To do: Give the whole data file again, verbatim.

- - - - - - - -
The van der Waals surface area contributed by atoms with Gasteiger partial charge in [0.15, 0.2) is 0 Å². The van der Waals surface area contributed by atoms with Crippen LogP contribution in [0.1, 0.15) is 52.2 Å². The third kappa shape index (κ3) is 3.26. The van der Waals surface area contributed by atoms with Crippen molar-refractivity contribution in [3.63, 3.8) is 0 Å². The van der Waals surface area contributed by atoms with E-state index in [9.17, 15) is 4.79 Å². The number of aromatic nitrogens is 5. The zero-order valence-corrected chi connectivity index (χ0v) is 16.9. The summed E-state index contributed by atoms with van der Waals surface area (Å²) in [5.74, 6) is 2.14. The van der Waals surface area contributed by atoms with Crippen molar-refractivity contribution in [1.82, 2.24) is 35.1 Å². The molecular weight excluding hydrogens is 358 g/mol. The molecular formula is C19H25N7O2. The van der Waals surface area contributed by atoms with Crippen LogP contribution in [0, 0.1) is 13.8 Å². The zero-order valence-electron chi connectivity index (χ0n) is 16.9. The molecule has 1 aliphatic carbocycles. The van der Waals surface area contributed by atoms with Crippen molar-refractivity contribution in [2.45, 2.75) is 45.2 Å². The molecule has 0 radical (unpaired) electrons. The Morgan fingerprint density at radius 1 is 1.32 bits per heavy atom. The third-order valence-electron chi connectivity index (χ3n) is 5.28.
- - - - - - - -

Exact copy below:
The van der Waals surface area contributed by atoms with Gasteiger partial charge in [0.15, 0.2) is 0 Å². The van der Waals surface area contributed by atoms with Crippen LogP contribution in [0.1, 0.15) is 52.2 Å². The third kappa shape index (κ3) is 3.26. The van der Waals surface area contributed by atoms with Crippen molar-refractivity contribution in [3.63, 3.8) is 0 Å². The van der Waals surface area contributed by atoms with E-state index in [9.17, 15) is 4.79 Å². The number of aromatic nitrogens is 5. The zero-order valence-corrected chi connectivity index (χ0v) is 16.9. The summed E-state index contributed by atoms with van der Waals surface area (Å²) in [5.74, 6) is 2.14. The van der Waals surface area contributed by atoms with Crippen molar-refractivity contribution in [1.82, 2.24) is 35.1 Å². The molecular weight excluding hydrogens is 358 g/mol. The molecular formula is C19H25N7O2. The van der Waals surface area contributed by atoms with Crippen LogP contribution in [0, 0.1) is 13.8 Å². The zero-order valence-electron chi connectivity index (χ0n) is 16.9. The molecule has 1 aliphatic carbocycles. The van der Waals surface area contributed by atoms with Crippen molar-refractivity contribution in [2.45, 2.75) is 45.2 Å². The molecule has 0 radical (unpaired) electrons. The Morgan fingerprint density at radius 1 is 1.32 bits per heavy atom. The third-order valence-electron chi connectivity index (χ3n) is 5.28.